This paper describes issues and strategies related to teaching social assertiveness skills to athletes. Social assertiveness is examined as a key ingredient for effective communication and athlete satisfaction. Communication difficulties and issues frequently encountered in working with athletes, relevant to assertiveness skills, are discussed along with examination of team member issues that athletes must confront in order to function effectively in assertiveness situations. Specific strategies for teaching assertiveness skills to groups and individuals are presented and include applications to various sport settings.
Deidre Connelly and Robert J. Rotella
Lijuan Wang, Jing Qi and Lin Wang
This study examined the behavioral beliefs of physical education (PE) teachers about teaching students with disabilities in their general PE (GPE) classes and to identify the factors that contribute to their beliefs. A total of 195 PE teachers from a region in eastern China were surveyed. Results of the Physical Educators’ Attitudes Toward Teaching Individuals With Disabilities-III survey indicate that although some teachers felt that including students with disabilities in GPE classes provides benefit for them, they were concerned about the practical difficulties of teaching students with disabilities in GPE classes, the lack of support, and the possible rejection of students with disabilities by their peers. Moreover, the behavioral beliefs of teachers vary according to the disability conditions of the students. Results show that there is no significant effect of demographic factors on the beliefs of PE teachers. Quality of experience predicts positive beliefs. The study has important implication for teacher training, provision of equipment, and support from teacher assistants.
Yannis Theodorakis, Konstantinos Bagiatis and Marios Goudas
The aim of this study was to examine attitudes and intentions of physical education students toward teaching individuals with disabilities. The planned behavior model and two exogenous variables (attitude strength and role identity) were used to examine antecedents of students’ intentions for teaching individuals with disabilities in the future. The sample consisted of 99 university students taking adapted physical education courses. Structural equation modeling analysis showed that the role identity and attitude strength variables mediated the effects of subjective norms and attitudes toward behavior on intention. Also, perceived behavioral control was not a direct determinant of intention but affected the attitude strength variable. Findings are discussed in terms of theoretical as well as practical implications for understanding attitude-behavior relationships in physical education for special populations. It seems that professionals’ intentions to work with individuals with disabilities are formed as part of their role identity in the society and are affected by professionals’ attitude confidence toward teaching individuals with disabilities.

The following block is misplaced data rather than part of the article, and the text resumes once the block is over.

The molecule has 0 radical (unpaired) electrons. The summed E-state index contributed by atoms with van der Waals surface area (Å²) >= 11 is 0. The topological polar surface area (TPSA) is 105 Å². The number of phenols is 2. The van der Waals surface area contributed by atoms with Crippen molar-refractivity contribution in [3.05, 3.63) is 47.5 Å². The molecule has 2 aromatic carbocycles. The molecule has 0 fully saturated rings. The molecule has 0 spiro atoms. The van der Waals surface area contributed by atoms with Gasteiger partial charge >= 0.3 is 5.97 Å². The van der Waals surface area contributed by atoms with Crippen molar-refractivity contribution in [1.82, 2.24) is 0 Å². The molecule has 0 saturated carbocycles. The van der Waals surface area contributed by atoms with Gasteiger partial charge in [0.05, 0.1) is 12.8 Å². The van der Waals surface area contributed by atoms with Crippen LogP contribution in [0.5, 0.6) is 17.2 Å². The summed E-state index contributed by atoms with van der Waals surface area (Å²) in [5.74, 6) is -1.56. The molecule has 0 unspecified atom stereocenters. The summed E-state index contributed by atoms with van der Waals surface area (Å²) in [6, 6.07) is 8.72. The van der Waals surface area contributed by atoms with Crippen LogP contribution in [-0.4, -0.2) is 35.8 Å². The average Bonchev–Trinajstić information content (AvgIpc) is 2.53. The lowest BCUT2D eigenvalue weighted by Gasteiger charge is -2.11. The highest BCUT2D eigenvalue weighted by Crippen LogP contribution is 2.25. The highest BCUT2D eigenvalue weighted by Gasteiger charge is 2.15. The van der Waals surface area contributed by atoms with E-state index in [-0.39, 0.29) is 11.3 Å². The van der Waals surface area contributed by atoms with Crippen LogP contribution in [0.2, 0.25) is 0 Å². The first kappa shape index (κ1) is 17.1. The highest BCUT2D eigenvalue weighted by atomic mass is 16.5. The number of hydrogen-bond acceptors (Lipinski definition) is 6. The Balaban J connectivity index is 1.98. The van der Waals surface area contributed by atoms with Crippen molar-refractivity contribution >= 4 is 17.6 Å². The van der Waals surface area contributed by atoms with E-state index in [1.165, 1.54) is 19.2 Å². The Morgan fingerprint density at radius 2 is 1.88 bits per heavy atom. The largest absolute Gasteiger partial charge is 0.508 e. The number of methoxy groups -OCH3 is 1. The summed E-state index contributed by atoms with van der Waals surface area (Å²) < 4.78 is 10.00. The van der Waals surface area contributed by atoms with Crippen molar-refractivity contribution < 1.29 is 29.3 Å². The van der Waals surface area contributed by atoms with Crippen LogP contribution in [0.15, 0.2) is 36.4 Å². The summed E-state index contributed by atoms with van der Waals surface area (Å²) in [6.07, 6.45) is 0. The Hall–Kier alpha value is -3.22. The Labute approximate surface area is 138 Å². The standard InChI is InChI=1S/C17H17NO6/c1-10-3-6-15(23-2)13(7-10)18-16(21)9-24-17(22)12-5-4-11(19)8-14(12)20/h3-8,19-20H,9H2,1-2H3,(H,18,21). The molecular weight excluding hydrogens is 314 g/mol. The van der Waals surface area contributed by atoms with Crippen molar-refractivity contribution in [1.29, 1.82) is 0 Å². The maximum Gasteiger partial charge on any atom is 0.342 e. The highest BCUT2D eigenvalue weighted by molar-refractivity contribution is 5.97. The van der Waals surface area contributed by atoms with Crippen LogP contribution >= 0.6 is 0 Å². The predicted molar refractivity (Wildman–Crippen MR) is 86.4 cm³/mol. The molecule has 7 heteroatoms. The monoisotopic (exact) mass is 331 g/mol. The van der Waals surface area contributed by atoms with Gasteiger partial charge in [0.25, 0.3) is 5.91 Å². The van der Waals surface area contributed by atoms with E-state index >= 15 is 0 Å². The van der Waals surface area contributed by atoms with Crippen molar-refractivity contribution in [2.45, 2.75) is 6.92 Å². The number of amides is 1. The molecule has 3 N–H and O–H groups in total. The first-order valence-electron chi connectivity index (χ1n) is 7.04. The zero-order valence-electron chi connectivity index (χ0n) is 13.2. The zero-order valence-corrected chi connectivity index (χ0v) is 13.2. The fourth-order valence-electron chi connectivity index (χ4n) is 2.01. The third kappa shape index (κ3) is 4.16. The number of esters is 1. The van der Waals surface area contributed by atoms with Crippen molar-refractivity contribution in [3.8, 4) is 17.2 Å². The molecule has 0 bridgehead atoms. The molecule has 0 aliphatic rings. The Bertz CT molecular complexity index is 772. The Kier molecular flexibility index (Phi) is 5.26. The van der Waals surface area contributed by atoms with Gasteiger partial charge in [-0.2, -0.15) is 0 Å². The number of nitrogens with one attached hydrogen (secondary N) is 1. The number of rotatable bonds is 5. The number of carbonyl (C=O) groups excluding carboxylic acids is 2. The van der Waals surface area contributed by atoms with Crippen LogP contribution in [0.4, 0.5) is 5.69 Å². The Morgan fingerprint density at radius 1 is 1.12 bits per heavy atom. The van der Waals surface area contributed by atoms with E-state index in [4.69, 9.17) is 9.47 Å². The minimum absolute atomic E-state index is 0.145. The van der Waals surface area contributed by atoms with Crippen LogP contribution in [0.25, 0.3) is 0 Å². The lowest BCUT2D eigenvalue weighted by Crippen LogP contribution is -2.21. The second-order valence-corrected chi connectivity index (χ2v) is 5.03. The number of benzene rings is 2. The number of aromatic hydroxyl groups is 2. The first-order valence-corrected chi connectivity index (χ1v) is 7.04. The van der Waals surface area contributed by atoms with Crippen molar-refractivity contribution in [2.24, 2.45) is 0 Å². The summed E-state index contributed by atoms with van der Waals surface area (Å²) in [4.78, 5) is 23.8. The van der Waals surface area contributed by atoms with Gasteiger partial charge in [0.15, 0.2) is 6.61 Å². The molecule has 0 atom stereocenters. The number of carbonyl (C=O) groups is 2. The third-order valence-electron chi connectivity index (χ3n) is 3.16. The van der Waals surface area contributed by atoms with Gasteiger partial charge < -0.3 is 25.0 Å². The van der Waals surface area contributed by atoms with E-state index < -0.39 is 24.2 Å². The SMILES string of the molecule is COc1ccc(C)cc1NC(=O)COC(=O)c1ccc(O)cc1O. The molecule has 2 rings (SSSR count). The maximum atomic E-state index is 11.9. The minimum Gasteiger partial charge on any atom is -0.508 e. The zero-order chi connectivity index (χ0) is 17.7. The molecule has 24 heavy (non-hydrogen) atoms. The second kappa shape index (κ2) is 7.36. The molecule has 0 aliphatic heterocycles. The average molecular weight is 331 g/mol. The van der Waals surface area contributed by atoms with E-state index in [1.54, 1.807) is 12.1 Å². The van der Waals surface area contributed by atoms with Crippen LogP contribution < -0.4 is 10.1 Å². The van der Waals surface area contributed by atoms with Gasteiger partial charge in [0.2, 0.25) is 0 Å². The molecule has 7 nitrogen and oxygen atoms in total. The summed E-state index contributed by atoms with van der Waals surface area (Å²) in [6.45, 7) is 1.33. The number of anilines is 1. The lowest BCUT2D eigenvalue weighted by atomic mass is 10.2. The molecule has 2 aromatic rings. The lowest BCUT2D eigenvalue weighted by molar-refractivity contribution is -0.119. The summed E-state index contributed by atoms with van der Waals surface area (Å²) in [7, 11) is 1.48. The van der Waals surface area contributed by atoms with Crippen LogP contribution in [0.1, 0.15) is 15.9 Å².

Iva Obrusnikova and Suzanna R. Dillon
As the first step of an instrument development, teaching challenges that occur when students with autism spectrum disorders are educated in general physical education were elicited using Goldfried and D’Zurilla’s (1969) behavioral-analytic model. Data were collected from a convenience sample of 43 certified physical educators (29 women and 14 men) using a demographic questionnaire and an elicitation questionnaire. Participants listed 225 teaching challenges, 46% related to cooperative, 31% to competitive, and 24% to individualistic learning situations. Teaching challenges were categorized into nine themes: inattentive and hyperactive behaviors, social impairment, emotional regulation difficulties, difficulties understanding and performing tasks, narrow focus and inflexible adherence to routines and structure, isolation by classmates, negative effects on classmates’ learning, and need for support.
Stephen Silverman and Mara Manson
As a part of their doctoral education, students complete a dissertation. Examining these dissertations can provide one analysis of research in a field. The primary purpose of this study was to analyze all physical education dissertations with a teaching focus that were completed between 1985 and 1999. All possible dissertations were examined through the electronic version of Dissertation Abstracts International. For the teaching dissertations (n = 201), each abstract was coded for (a) research type, (b) research focus, (c) student variable measured, (d) observation used, (e) interview used, (f) other methods used, (g) population, (h) general methodology, and (i) statistics reported/used. Most research on teaching dissertations addressed issues related to teacher effectiveness and focused on motor skill learning and attitude. There was an increase in qualitative methods from those reported in a previous study (Silverman, 1987). While there were methodological advances, many dissertations still used methods that were not informed by the research methods literature.
Gay L. Timken and Jeff McNamee